Friday, April 17, 2009

India 6: Dynasty

India started voting in its general election yesterday. However, as I described here, the voting is stretched out over a period of four weeks, and we won't know the results until the end of that period. In the meantime, I will continue with some of the historical background, and the previous such post left off with the assassination of Prime Minister Indira Gandhi, in 1984.

She was succeeded as party leader and prime minister by her only surviving son, Rajiv Gandhi. He represented the third generation of his family to have headed the Indian government.

Economic problems had bedeviled independent India all though its history. Early Congress-led governments had pursued socialist economic policies.

India's economic growth had fallen behind that of other Asian countries, such as Japan and South Korea. And, by Rajiv's time in office, the Chinese economy had also begun to grow strongly. India was said to have a "Hindu rate of growth".

I'm merely quoting a phrase that was coined by one of India's own economists, and I intend no disrespect to the Hindu religion. Here is a blog post that purports to explain the pun behind that phrase.

Growth averaging around 3.5% annually, was insufficient to pull India's burgeoning population out of poverty.

As prime minister, Rajiv Gandhi took some tentative steps toward free-market economics. But major improvement in economic growth was years ahead. Some of his actions, however, facilitated the expansion of the country's information technology industry, which was a key engine of the accelerated growth that started in the following decade.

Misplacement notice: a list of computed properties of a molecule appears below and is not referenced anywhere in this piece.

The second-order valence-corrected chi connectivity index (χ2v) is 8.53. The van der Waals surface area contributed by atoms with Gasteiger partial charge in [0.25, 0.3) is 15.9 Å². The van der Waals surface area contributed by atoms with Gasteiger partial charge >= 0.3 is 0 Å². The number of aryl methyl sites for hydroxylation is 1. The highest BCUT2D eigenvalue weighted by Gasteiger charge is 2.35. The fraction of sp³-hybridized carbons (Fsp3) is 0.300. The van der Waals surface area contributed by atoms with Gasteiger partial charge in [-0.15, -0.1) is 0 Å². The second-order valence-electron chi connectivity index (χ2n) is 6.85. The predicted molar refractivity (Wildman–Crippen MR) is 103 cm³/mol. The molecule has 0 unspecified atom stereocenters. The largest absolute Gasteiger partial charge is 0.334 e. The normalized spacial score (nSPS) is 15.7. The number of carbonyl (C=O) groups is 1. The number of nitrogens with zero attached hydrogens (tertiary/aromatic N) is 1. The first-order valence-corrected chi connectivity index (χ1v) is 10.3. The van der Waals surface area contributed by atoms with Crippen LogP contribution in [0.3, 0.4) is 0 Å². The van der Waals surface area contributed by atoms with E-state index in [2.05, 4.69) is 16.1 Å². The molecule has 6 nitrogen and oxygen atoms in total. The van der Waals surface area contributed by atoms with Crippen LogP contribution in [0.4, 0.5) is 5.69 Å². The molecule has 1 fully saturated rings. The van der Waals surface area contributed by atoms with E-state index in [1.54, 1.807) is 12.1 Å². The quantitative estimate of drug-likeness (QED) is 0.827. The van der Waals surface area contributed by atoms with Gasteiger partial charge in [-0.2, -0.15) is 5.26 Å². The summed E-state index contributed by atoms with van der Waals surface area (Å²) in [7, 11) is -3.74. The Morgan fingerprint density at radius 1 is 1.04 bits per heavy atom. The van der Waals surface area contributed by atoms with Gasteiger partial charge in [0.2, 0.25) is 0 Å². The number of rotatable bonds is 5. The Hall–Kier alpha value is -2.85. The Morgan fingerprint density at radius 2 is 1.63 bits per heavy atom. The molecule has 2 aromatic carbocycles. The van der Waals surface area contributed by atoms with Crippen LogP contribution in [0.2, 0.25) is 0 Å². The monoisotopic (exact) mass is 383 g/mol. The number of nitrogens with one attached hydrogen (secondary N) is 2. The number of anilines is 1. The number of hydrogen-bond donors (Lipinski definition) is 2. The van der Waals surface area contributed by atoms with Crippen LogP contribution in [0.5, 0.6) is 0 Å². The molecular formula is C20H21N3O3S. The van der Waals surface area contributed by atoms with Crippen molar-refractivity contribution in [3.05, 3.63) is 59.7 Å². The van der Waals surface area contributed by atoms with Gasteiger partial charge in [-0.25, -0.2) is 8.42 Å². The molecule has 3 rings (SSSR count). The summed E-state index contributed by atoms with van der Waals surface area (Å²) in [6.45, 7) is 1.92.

Gandhi had led Congress to a huge general election victory in the wake of his mother's assassination. But, in 1989, he lost the next election, after corruption scandals had arisen within his government. As had been the case when his mother was voted out of office in 1977, Rajiv Gandhi's opponents had formed an unstable coalition that temporarily assumed power.

V.P. Singh succeeded Gandhi as prime minister, but only held the post for less than a year, between December 1989 and November 1990. His tenure was ended by the loss of a confidence vote in the parliament.

Chandra Shekhar briefly succeeded Singh, but the coalition became even less stable, and a new general election ensued in 1991.

Gandhi was assassinated during the 1991 campaign. As had been the case with his mother, his opposition to an independence movement led to this death. The difference was that, in Rajiv's case, the dispute was external to India.

A civil war has long raged in Sri Lanka, an island country off the coast of India. A minority ethnic group, the Tamils, are fighting to establish an independent state for themselves in the northern part of the island.

In the late 1980s, Gandhi's government intervened in an attempt to settle the Sri Lankan dispute, including sending peacekeeping troops to the island. In apparent retaliation, a Tamil suicide bomber killed Gandhi on May 21, 1991.

Next: India moves in new directions after the 1991 election.

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